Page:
Marketplace Report: OPEC Deal Boosts Oil Prices
ALEX CHADWICK, host:
Back now with DAY TO DAY. If you're listening to this program while driving, pull over now and fill up. Oil prices are back up above $60 a barrel, with reports OPEC is preparing to cut production. This would be the group's first cutback in more than two years. I spoke earlier with Bob Moon, senior business correspondent for MARKETPLACE, and asked how come the price for a barrel of oil is going up just with reports of a cut in production?
BOB MOON: Sometimes, Alex, all it takes is a rumor to set the oil market soft, and this actually seems to be a little stronger than a rumor. Both the Reuters News Service and Dow Jones news wires are reporting that OPEC ministers have agreed to take at least a million barrels of oil per day off the global markets. They reportedly plan to do that as soon as possible.
There were conflicting reports today on the schedule for an emergency meeting to discuss these cutbacks, but OPEC officials know from past experience that sometimes all it takes is just talking about a production cutback to shore up prices.
It seems pretty clear here there are moves among many of the leading OPEC countries, though, to start dealing with the current over-supply of oil around the world. Since middle July, oil prices have plunged by around 23 percent. And here in the U.S., fuel stocks are higher than they've been in the past seven years. We're the world's top oil consumer, so that's really a big part of the reason that oil prices have been falling.
CHADWICK: Has there been an official reaction from the U.S. government to this yet?
MOON: Well, Reuters is reporting that the Bush administration is dismayed by this news. Energy Secretary Sam Bodman told Reuters that he plans to tell OPEC leaders that the world still needs all the OPEC oil that it can get heading into winter. In fact, oil supplies heading into winter are an important consideration here. But something unspoken here is that this could mean heading into the mid-term Congressional elections next month that oil prices could start going up. And political analysts have told us that Republican candidates have been lifted by improving prices at the pump. So that's no small consideration here, too.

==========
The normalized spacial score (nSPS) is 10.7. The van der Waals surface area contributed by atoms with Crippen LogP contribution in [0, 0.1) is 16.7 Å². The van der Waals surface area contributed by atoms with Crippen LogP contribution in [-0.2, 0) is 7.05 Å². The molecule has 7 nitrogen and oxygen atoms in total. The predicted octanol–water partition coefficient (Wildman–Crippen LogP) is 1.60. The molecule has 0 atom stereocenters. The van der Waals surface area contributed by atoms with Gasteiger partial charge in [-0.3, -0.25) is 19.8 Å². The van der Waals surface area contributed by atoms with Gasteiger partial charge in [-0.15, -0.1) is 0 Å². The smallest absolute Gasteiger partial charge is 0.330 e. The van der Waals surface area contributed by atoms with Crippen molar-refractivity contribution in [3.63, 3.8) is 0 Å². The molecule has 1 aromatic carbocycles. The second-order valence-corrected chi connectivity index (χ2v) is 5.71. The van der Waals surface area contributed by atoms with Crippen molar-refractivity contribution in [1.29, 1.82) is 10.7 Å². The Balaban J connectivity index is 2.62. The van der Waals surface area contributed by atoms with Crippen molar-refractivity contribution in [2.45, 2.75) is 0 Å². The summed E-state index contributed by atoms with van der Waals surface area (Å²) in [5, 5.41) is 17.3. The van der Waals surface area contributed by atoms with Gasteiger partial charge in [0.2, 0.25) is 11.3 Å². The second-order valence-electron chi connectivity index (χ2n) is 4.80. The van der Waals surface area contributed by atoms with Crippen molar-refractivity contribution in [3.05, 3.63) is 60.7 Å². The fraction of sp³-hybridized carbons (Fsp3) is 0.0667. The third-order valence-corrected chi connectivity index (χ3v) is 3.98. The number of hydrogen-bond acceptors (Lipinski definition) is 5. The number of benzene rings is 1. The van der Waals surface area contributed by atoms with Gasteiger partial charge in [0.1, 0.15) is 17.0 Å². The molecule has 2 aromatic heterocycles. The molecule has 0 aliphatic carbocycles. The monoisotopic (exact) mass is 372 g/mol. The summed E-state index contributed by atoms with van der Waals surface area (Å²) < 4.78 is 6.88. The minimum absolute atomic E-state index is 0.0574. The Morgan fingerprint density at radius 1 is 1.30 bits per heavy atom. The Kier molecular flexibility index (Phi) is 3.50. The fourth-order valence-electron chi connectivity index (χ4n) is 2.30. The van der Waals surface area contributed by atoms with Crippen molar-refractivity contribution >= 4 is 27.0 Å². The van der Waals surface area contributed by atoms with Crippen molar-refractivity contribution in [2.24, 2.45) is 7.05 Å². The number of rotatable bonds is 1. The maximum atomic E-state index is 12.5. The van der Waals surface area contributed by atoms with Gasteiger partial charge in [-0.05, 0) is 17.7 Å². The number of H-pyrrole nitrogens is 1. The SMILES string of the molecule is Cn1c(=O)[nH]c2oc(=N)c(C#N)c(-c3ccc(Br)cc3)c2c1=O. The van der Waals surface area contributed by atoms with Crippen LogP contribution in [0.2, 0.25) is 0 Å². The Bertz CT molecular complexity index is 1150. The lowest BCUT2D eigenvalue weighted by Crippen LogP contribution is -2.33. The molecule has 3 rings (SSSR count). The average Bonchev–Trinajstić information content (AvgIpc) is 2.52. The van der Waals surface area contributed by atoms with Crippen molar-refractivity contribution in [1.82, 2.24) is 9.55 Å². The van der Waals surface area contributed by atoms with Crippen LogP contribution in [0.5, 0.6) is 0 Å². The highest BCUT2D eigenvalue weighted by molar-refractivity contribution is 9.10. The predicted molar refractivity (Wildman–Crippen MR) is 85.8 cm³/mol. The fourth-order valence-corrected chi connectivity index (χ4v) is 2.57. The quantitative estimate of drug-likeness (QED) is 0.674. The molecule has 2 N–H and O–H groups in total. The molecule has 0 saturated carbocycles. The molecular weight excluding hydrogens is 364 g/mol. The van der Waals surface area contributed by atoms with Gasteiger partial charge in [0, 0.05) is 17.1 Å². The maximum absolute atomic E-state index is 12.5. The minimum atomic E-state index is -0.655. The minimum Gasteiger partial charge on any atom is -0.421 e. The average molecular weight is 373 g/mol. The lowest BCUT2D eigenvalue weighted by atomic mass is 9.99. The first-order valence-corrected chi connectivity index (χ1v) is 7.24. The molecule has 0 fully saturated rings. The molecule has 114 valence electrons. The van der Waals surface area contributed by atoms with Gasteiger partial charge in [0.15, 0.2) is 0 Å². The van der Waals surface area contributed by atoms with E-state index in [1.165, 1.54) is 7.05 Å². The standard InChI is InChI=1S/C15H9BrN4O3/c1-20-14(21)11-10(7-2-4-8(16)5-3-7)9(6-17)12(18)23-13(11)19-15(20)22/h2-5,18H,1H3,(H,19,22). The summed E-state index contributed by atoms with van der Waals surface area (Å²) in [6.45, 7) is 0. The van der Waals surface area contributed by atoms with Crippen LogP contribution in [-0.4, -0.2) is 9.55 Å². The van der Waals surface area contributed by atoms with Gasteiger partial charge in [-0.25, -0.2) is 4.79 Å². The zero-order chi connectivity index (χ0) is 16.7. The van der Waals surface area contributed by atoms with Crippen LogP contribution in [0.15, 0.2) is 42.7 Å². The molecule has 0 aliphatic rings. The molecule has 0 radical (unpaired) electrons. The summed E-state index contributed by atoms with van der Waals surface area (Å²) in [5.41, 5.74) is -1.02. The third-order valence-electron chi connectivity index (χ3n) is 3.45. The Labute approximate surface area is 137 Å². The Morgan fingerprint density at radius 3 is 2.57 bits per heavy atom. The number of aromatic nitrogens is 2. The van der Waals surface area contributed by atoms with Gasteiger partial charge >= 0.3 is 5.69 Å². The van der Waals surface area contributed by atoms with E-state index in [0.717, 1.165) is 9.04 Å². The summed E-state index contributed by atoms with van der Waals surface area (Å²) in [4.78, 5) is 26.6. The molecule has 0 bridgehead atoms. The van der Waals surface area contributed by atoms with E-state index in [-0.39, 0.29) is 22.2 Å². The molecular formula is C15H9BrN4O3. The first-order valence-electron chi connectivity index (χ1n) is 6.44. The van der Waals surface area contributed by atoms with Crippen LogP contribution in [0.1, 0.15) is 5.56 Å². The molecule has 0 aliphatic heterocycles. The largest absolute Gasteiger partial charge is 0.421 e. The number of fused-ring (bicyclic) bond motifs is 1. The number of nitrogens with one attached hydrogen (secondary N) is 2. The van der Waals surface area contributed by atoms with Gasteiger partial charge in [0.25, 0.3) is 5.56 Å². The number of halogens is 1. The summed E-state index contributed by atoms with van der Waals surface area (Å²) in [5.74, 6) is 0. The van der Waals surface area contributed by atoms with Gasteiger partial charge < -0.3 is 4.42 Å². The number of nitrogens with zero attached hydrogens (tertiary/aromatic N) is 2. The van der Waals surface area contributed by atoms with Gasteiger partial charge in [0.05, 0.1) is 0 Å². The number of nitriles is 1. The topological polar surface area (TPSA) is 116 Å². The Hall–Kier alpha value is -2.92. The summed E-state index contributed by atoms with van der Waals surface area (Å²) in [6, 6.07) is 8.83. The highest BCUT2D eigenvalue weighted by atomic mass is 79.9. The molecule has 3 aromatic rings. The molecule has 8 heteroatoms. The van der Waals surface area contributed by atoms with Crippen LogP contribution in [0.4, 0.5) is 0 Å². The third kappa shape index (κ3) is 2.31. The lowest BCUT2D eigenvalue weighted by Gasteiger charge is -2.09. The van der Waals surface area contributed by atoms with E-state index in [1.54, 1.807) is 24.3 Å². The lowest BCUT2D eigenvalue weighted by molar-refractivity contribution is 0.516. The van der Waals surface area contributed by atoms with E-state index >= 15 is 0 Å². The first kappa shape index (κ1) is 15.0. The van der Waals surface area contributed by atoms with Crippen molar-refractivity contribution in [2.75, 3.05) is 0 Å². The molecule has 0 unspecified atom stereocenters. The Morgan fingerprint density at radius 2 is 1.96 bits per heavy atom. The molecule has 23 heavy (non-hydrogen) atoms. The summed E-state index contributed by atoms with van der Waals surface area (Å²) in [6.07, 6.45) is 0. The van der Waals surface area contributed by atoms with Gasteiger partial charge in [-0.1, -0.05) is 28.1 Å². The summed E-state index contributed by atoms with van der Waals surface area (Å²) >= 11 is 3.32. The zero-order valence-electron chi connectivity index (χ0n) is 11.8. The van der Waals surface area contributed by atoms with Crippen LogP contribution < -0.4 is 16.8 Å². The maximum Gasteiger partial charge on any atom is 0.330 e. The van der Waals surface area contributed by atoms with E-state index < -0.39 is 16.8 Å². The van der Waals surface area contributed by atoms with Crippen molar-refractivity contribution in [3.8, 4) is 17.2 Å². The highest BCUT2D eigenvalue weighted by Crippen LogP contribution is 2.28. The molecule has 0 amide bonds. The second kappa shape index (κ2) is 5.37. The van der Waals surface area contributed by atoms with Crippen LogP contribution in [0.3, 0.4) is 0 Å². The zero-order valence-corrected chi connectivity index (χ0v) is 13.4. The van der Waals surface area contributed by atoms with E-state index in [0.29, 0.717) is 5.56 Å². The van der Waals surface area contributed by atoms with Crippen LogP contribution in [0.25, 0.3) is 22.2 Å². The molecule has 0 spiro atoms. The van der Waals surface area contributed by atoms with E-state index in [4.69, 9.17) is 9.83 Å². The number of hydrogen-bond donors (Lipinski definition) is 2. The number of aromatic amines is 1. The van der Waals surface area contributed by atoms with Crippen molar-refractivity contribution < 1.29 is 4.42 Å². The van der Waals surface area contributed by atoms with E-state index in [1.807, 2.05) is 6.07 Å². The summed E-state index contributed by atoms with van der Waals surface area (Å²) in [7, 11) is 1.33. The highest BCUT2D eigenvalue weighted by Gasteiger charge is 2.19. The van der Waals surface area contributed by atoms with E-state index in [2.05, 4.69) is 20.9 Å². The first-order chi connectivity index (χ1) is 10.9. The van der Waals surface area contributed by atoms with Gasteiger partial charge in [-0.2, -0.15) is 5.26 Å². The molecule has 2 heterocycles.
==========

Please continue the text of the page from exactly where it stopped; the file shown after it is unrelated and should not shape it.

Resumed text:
Energy Secretary Bodman told Reuters that he thinks having oil prices right around where they are now, around $60 a barrel, continues to be profitable for producers.
CHADWICK: Is there any word on what OPEC thinks about that? What do they think is profitable and good? What are they looking for?
MOON: Yeah, there are hints coming out of OPEC, speculation among oil traders as well, that OPEC is interested in defending a price level somewhere around $55 a barrel - at least in the short term. Oil analysts say that oil was plunging, and then it's kind of hit the floor at around that level.
And we'll be looking further into the implications of all this today in the MARKETPLACE newsroom.
CHADWICK: Thanks Bob. Bob Moon of public radio's daily business show MARKETPLACE from American Public Media.
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